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Showing posts from June, 2015

Make the little things count, because they do

Last night I attended a party for a member of staff who is leaving after working with us for four years. We have three busy working days left of our current school session and we are all very tired. If we are being honest, probably heading out for the evening is the last thing most of us want to do at this time of year, but we did. We all felt it was important to say thank you to a valued member of staff and to mark their contribution to the developmeant of the school, as well as a friend and a colleague. As a leader I feel it is vital that we see such events as key in our responsibilities to individual staff and to creating, developing and sustaining a culture and ethos that will allow schools to thrive and develop.
We all spend a lot of time thinking about learning and teaching, planning in order to improve these, and developing the structures, systems and programmes that keep them developing for the benefit for our learners. I have always believed that all this formal activity, cruc…

Who are your influencers?

Driving home from school the other day I was listening to the radio, the Steve Wright show on Radio 2. A musician was being interviewed and he was asked the usual question that they all seem to get asked. 'So, who has influenced your music?' He then proceeded to reel of an eclectic list of singers, songwriters and musicians who had influenced him, and helped shape his style and the music he produced.
This got me thinking about who I would say are the big influencers on myself as as school leader. We do not just arrive in a position of school leadership without being influenced and informed by a range people. A lot of these of course, are unsung and unknown influencers who we have had the pleasure, or otherwise, of working with and alongside as our career has developed. So, the teachers and school leaders we have all worked with as our own style and philosophies have developed, have all helped shape our thinking and our practice. We may even have benefitted from coaching and men…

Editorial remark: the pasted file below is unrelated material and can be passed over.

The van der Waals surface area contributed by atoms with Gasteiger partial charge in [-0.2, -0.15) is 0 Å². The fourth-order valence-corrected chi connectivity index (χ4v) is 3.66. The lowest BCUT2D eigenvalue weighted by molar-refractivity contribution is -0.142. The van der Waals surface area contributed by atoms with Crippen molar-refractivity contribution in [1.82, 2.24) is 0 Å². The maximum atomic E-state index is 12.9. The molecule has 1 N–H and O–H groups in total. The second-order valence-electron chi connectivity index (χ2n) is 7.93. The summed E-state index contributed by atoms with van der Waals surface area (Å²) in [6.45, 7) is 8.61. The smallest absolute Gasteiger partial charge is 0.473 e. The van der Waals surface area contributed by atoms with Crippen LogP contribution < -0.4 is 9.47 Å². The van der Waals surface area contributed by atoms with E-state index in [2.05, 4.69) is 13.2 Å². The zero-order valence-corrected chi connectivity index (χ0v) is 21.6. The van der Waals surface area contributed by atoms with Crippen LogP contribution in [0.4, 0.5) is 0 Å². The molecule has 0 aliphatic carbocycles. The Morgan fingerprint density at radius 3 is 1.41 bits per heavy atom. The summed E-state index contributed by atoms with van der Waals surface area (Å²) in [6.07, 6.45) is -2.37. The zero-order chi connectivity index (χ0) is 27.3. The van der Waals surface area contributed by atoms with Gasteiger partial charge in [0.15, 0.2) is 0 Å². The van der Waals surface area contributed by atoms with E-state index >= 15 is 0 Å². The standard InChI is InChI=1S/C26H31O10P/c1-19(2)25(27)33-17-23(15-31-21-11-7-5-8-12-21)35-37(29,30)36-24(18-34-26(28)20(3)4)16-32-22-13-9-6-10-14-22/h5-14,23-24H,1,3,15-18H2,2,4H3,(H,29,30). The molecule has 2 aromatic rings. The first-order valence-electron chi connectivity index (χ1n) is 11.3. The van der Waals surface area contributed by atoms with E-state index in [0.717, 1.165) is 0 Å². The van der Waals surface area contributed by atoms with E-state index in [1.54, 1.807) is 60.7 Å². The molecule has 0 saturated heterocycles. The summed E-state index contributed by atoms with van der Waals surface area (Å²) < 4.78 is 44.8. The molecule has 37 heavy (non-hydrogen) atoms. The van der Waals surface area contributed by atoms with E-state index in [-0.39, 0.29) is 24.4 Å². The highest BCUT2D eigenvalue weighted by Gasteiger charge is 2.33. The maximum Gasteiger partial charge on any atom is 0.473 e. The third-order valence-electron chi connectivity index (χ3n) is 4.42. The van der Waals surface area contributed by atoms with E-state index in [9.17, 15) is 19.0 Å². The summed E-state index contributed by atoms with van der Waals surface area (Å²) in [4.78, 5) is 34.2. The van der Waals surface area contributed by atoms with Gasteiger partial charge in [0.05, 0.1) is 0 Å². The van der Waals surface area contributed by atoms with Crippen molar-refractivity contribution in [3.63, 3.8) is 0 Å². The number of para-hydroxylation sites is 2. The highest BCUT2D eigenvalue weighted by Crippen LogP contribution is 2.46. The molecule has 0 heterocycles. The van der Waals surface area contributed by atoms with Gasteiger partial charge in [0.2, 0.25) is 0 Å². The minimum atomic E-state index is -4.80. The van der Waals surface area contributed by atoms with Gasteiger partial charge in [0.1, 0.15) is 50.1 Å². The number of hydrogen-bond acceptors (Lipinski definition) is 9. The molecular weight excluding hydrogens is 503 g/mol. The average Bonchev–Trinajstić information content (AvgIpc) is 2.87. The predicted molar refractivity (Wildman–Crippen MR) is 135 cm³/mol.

Bureaucracy CfE and Trust

To be honest my last post was going to be about bureaucracy, but I got sidetracked onto political interference in education and assessment. I have always written to help develop my own thinking so I suppose it is to be expected that I will meander from topic to topic from time to time as my writing reflects how I think. I think!

What I wanted to comment on in that last post was how so much of the well meaning and well intentioned aims of Curriculum for Excellence (CfE) have almost morphed into something unrecognisable by its original architects and designers. How often have similar transformations happened in education? We only have to look at two other recent examples to see how so much good research and sound thinking can be corrupted into something it was never meant to be. The work of Black and Wiliam on Formative Assesment and John Hattie's meta-research  on successful,strategies in schools and systems to raise achievement are two pieces of work that became something they wer…

The best of times, the worst of times?

I read an account in today's Scotsman newspaper of Tommy Castles' speech as outgoing president of the Educational Institute of Scotland (EIS) at their AGM. In his speech to his members Mr Castle considered the thorny issues of excessive bureaucracy, workload and risks posed by increasing political interference in education and the Curriculum for Excellence (CfE). If you are in education anywhere I am sure these themes sound very familiar.
He was concerned about misinformed or ill-informed politicians, commentators in the media and elsewhere, who were taking swipes at the profession, and in particular our curriculum in Scotland. Those outside of the profession seemed to have formed the opinion, or taken as truth, that since the inception on CfE, all assessment to support learning had disappeared from schools and classrooms. We who work in schools know that this has never been the case and we have continued to use assessment, of all sorts, to support and assess learning. What has…